But I’m also the Thorns FC writer for this blog, and, as such, I try to be objective.  And my objective assessment of Mana as a Thorns FC player is that, right now, she’s just a passenger.  She takes up a roster spot on a small roster and doesn’t contribute enough attack to justify that spot if, say, Savannah Jordan (or Crystal Dunn!) can be signed in her place.

Thorns FC can’t afford passengers, not with the tough competition this season and the small roster.  I’m not saying that Shim should go right now.  I’m saying that if PTFC can find and sign a better option at midfieldthen Shim should go.

Sykes (30′ – +3/-4)  Should have scored in the 78′.  It’s hard to figure Ashleigh right now.  Shows glimmers, but her work has come during a stretch during which her team has lost 3 of 4 and, during two of those three, – Washington away and this one – looked very poor going forward.  I suspect that she’s a better player than she’s looked in that stretch, and I’d like to see that.  But, for now, has to be considered no more than replacement-level until things improve.

Horan (+3/-0 : +9/-5 : +12/-5)  I was really rather surprised when I watched the tape.  Sitting perched precariously  in the ugly-ass Memorial Stadium stands (for those who haven’t been there, the designers of Memorial apparently wanted to re-create the experience of climbing Mt. Rainier in downtown Seattle.  They’re pitched at a ridiculously steep angle) I remember thinking that Lindsey was pretty invisible in this match.  And she wasn’t very involved in the first half, as her PMR shows.  But she stepped up in the second half on both sides of the ball; her shot in the 66′ was the best Portland effort after Sykes’ miss.  Not a bad effort overall.

Henry (+8/-3 : +11/-9 : +19/-12)  Again, I have a hard time handing out “Woman of the Match” kudos when the team as a team plays so poorly.  So let’s say that Amandine was the best Thorn on the pitch in Seattle and leave it there.  Half of her “minuses” were trying to force passes into a packed Seattle defense to teammates who weren’t helping her by moving to get open.  We’re really going to miss her in July.

Long (+0/-2 : +4/-2 : +4/-4)  Not a very good match from a player that PTFC needs to get consistently good matches from.  Uninvolved and, when she did get involved, indecisive and ineffective.  Second match out of the past three that Allie has looked either genuinely poor or indifferent, and I’m not sure why.  Nagging injury?  Out-of-sorts?  I don’t know, but needs to shake it off soon.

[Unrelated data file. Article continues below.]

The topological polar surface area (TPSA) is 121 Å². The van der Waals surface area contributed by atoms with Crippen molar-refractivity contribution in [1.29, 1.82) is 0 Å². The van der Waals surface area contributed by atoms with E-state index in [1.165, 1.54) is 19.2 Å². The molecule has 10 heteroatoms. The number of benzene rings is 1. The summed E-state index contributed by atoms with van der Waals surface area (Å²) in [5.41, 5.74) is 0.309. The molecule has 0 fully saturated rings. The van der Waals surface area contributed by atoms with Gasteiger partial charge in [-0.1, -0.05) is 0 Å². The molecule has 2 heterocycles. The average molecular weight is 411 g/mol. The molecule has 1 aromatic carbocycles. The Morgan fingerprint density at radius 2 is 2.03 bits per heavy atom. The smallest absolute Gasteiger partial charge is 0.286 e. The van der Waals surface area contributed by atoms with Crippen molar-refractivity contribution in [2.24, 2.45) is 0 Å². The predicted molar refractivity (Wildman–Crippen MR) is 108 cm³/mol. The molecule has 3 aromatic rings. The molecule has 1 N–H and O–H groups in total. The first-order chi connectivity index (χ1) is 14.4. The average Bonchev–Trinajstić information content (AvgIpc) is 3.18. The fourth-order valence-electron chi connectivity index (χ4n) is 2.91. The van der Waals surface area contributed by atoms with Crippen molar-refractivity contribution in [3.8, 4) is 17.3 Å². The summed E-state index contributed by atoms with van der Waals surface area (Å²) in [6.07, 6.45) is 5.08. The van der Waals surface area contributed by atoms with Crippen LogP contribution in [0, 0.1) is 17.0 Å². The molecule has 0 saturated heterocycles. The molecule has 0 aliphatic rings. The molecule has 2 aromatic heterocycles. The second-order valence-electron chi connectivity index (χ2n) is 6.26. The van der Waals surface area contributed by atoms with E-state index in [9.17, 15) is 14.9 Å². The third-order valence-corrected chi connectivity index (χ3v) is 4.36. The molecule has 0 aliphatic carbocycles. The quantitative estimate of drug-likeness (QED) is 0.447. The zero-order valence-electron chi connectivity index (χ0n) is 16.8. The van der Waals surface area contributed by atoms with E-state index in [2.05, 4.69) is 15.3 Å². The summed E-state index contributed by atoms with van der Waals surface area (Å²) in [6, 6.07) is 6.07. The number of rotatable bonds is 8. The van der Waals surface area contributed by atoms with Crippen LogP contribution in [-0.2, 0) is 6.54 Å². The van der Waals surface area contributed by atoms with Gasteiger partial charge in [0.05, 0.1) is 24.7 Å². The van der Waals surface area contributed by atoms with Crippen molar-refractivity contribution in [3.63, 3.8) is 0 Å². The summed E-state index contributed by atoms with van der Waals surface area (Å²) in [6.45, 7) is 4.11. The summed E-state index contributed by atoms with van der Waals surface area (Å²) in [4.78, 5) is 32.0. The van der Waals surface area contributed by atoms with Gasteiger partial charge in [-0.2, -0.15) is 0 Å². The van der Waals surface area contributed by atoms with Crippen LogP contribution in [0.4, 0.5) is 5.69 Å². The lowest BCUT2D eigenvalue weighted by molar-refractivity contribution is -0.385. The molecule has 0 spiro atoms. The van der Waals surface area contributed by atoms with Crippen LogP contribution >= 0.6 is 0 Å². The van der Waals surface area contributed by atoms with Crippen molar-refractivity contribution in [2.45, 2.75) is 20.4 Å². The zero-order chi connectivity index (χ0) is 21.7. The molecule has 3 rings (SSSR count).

Dagny (+4/-9 : +7/-10 : +11/-19)  Simply overwhelmed.  Kind of saddening to watch, like seeing the littlest puppy in the litter get bossed around by one of the big dogs.  What’s frustrating is that if Parsons wants to keep her on the pitch he could do well starting her in place of Shim; Dagny could hardly be less effective than Mana, and Boureille might have done better against Rapinoe, although the Elf Queen (sorry, but that silver shag always makes me think “forest sprite”) was running wild all evening and looked almost unstoppable.

Sonnett (+3/-6 : +4/-5 : +7/-11)  Yet another sub-par outing in a string of them.  What the hell is wrong with you this season, Emily?  I don’t understand this bizarre regression to rookie errors; that derp in the 46′ was simply inexcusable for an experienced player.  But whatever the reason you’re having the season from Hell at this point and if Thorns FC had more depth I’d recommend that Parsons bench you.  But they don’t, so he can’t, so you have to work things out and get better.  Soon.

Menges (+6/-5 : +10/-5 : +10/-6)  This.  This is the Menges half of the Great Wall of Emily.  A rock in back, and had her partner-Emily had her head out of her bottom Saturday might have – might – kept this to 1-nil and given the attack a chance to sneak an equalizer.  I doubt they would have, but at least 1-nil might have kept this closer to within reach.  Great outing on a bad day for the team as a whole and her backline in particular.

Klingenberg (+2/-1 : +8/-5 : +10/-6)  Effective most of the time, not a game-changer but would have had a more positive impact had her teammates been having a better day.  Decent shift from Kling.

Franch (+2/-1 : +3/-3 : +5/-4)  Ups and downs.  Good saves in the 12th, 17th, and 62nd minutes, a strong take in the 77′.  Not at fault on the concessions but would have been beaten flatfooted on the Utsugi shot at 48′ and mishandled badly several times, including Kawasumi’s cross in the 69th minute.